No-Sweat Planting Guide - Low Maintenance ideas
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No-Sweat Planting Guide - Low Maintenance ideas

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No-Sweat Planting Guide - Low Maintenance ideas

No-Sweat Planting Guide - Low Maintenance ideas

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No-Sweat Planting Guide - Low Maintenance ideas No-Sweat Planting Guide - Low Maintenance ideas Document Transcript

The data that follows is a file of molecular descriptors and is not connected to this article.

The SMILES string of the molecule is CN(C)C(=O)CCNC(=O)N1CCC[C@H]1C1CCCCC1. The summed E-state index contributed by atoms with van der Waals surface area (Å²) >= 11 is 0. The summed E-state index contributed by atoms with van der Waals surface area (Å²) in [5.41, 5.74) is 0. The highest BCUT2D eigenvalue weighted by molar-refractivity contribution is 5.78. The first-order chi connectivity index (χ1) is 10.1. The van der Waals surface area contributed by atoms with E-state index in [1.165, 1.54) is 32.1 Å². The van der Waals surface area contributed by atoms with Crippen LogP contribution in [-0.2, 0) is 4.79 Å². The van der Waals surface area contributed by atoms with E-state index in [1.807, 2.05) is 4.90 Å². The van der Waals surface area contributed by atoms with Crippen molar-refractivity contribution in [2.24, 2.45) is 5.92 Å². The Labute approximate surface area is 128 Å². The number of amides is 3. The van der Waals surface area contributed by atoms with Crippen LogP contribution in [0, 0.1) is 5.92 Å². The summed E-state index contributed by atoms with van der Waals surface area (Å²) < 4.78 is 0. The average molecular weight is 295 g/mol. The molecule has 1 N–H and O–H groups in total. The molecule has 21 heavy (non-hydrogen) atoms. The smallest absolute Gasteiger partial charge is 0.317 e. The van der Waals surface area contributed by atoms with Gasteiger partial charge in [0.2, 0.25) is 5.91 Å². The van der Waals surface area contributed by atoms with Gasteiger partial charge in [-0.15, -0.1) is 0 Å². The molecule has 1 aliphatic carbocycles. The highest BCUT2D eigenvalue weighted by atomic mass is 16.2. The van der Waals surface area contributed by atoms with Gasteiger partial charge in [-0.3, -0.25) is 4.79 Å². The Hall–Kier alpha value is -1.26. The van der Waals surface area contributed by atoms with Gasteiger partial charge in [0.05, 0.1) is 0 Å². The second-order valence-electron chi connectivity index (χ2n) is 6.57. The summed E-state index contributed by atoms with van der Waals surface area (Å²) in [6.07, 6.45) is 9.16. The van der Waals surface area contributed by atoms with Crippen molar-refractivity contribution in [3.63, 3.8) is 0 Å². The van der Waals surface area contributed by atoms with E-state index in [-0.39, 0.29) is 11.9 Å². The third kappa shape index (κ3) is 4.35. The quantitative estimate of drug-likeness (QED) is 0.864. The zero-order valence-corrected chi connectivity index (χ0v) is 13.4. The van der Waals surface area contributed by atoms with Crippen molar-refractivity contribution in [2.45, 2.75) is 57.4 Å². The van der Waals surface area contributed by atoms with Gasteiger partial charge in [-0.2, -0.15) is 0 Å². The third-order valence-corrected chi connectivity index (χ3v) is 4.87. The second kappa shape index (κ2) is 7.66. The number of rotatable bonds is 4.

• 40, St John Street, PERTH, PH1 5SP – Tel: 01738 624348 / M: 07770 724399 / E: info@trellisscotland.org.uk / www.trellisscotland.org.ukThe Trellis No-Sweat Guide to PlantingBad Back or Weak Grip? No Problem. Gardening doesn’t have to be a chore, or hardwork. You needn’t strain your back lifting heavy pots and sacks of compost - andstooping is optional. Follow our guide to taking the strife out of your gardening life: First, where are you going to plant? With a few simple changes, it’s possible to make your garden set up more user-friendly and comfortable. Instead of bending to reach pots on the ground, use two planters, setting one upside down with another one on top to raise its height and so reduce need for stooping. Or stack several pots until the top one reaches a comfortable height for you. You can stack pots from the ground and work from a sitting position or stack on top of a potting bench or other surface to save your neck from strain. Heavy pots are a recipe for back pain or hernia trouble. How are you going to move them next season if they are too heavy? Opt for plastic or resin pots instead of terracotta. Fill the bottom with polystyrene chips instead of the traditional drainage crocks. Consider placing your pot on a saucer or wooden trivet with wheels/castors on the bottom for ease of movement. Decant your compost or growing medium into small manageable bags or pots rather than lugging around the large unwieldy bags in which it is sold. Plant up your container using a long-handled trowel or bulb-planter, to reduce the need for over-reaching that may cause strain. You can find extension handles for common tools in most garden centres. Watering – again, we often strain our backs or arms trying to direct water at distant plants towards the back of a border or in a high hanging basket. As an alternative to buying expensive ‘wand’ attachments for hoses, you can insert a 3- foot cane into the end of the hose so increasing its reach without the need to bend or overstretch. A mulch on the top of the soil or compost will reduce the need for watering – and keep weeds down. You can use pebbles, garden compost, bark chips, cocoa shells, biodegradable corn starch film, or even newspaper. Supported by The Scottish Government, The Big Lottery FundPatrons: Lord Aberdeen Registered in Scotland as The Scottish Therapeutic Gardening Network – Company no: 299227 Jim McColl, MBE Scottish Charity no: SC037429